VOL. 131 | NO. 195 | Thursday, September 29, 2016
To Update or Not to Update?
BY PATRICK TAMBURRINO, Special to The Daily News
At some point, most of us have felt the need to be up-to-date with the newest technology. Smartphone makers and software developers alike pressure us regularly to download updates for an app’s latest version or enhanced security. But it’s important to be strategic in how we choose to handle these updates instead of making impulse decisions.
We’re told to be concerned about online privacy and cybersecurity, yet many of us don’t actually pay attention to security alerts for updates, both in the workplace and on personal devices. In fact, people ignore software security warnings up to 90 percent of the time, according to a new study from Brigham Young University. This can be a good and bad habit for a number of reasons.
For starters, many users don’t know that there are several notable differences between an update and an upgrade. Updates are usually free and are designed to apply small, minor changes to your existing system. They resolve bugs or glitches within the program and sometimes add better functionality. On the other hand, upgrades entail the existing program being uninstalled and replaced with a completely new one. Upgrading software takes significantly longer and the file size is typically much bigger.
So how do you know if the update (or upgrade) is worth it? Here’s some food for thought for the next time you’re on the fence.
1. Know the lingo. There are operating systems (OS) – MacOS, Windows 10, Windows Server, Android, ChromeOS – and there are applications – Microsoft Office Suite, Chrome Browser, Internet Explorer. OS upgrades will always affect everything on the system because it is the core of the system. For instance, if you download the newest Windows 10, your I.T. department may have to reinstall some of the supporting applications because the entire app suite has been upgraded. But if you update Microsoft Office, it likely won’t affect other programs on the computer unless they’re tied together for synchronization purposes.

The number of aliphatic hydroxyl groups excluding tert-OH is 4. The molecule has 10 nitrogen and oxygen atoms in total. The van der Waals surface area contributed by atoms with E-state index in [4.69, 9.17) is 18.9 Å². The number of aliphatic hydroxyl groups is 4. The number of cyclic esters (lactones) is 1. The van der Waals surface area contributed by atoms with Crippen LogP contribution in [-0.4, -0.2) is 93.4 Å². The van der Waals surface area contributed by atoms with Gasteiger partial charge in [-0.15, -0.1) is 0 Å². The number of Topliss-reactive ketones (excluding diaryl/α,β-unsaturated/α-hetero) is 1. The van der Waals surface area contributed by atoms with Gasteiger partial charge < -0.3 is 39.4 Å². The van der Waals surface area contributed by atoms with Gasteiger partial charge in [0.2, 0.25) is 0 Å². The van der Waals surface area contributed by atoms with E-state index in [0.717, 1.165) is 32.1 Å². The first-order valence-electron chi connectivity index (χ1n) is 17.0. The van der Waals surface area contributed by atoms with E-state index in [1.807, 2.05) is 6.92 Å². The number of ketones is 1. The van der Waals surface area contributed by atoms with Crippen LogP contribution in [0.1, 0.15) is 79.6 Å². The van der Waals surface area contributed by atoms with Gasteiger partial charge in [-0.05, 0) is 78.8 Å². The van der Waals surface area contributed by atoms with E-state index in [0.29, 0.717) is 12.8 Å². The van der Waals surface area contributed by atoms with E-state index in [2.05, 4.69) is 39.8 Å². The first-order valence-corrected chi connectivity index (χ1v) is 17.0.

2. See what others are saying. Depending on how old your OS is, check online to see if the specifications are compatible with your system. An upgrade could fix one problem on your software but simultaneously conflict with another function.
3. Don’t be the first to download the update or upgrade. First releases are notoriously full of bugs and problems. By waiting, you can learn from others whether the change was worth it and why. Ask yourself: Is this worth potentially setting me back for a couple of months, or can I just wait a bit longer and make sure I am migrating to a more stable version?
4. Check with I.T. first. Users shouldn’t do updates or upgrades without the proper approval from their I.T. department. If it’s a personal device, follow the previous steps before deciding to take the plunge. Look at the features in the new system ahead of time and get a presales call going if you have questions.
Patrick Tamburrino, the president of IT strategy, support and management firm tamburrino inc., can be reached at firstname.lastname@example.org.